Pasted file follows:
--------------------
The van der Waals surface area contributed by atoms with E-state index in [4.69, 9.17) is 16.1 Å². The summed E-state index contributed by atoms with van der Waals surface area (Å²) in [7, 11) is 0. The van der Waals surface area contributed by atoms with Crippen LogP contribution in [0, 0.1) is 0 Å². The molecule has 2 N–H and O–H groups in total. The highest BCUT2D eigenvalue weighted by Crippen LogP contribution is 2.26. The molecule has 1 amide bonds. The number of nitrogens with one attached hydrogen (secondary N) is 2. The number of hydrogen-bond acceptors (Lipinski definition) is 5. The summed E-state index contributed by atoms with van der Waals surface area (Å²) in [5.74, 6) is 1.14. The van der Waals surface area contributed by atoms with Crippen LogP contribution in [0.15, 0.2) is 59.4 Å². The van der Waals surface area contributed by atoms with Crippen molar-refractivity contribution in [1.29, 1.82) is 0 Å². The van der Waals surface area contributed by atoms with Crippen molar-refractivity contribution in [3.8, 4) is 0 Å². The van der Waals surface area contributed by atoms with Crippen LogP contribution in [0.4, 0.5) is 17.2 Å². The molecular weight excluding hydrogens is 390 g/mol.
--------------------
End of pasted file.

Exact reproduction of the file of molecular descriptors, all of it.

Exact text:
The van der Waals surface area contributed by atoms with E-state index in [4.69, 9.17) is 16.1 Å². The summed E-state index contributed by atoms with van der Waals surface area (Å²) in [7, 11) is 0. The van der Waals surface area contributed by atoms with Crippen LogP contribution in [0, 0.1) is 0 Å². The molecule has 2 N–H and O–H groups in total. The highest BCUT2D eigenvalue weighted by Crippen LogP contribution is 2.26. The molecule has 1 amide bonds. The number of nitrogens with one attached hydrogen (secondary N) is 2. The number of hydrogen-bond acceptors (Lipinski definition) is 5. The summed E-state index contributed by atoms with van der Waals surface area (Å²) in [5.74, 6) is 1.14. The van der Waals surface area contributed by atoms with Crippen LogP contribution in [0.15, 0.2) is 59.4 Å². The van der Waals surface area contributed by atoms with Crippen molar-refractivity contribution in [1.29, 1.82) is 0 Å². The van der Waals surface area contributed by atoms with Crippen molar-refractivity contribution in [3.8, 4) is 0 Å². The van der Waals surface area contributed by atoms with Crippen LogP contribution in [0.4, 0.5) is 17.2 Å². The molecular weight excluding hydrogens is 390 g/mol.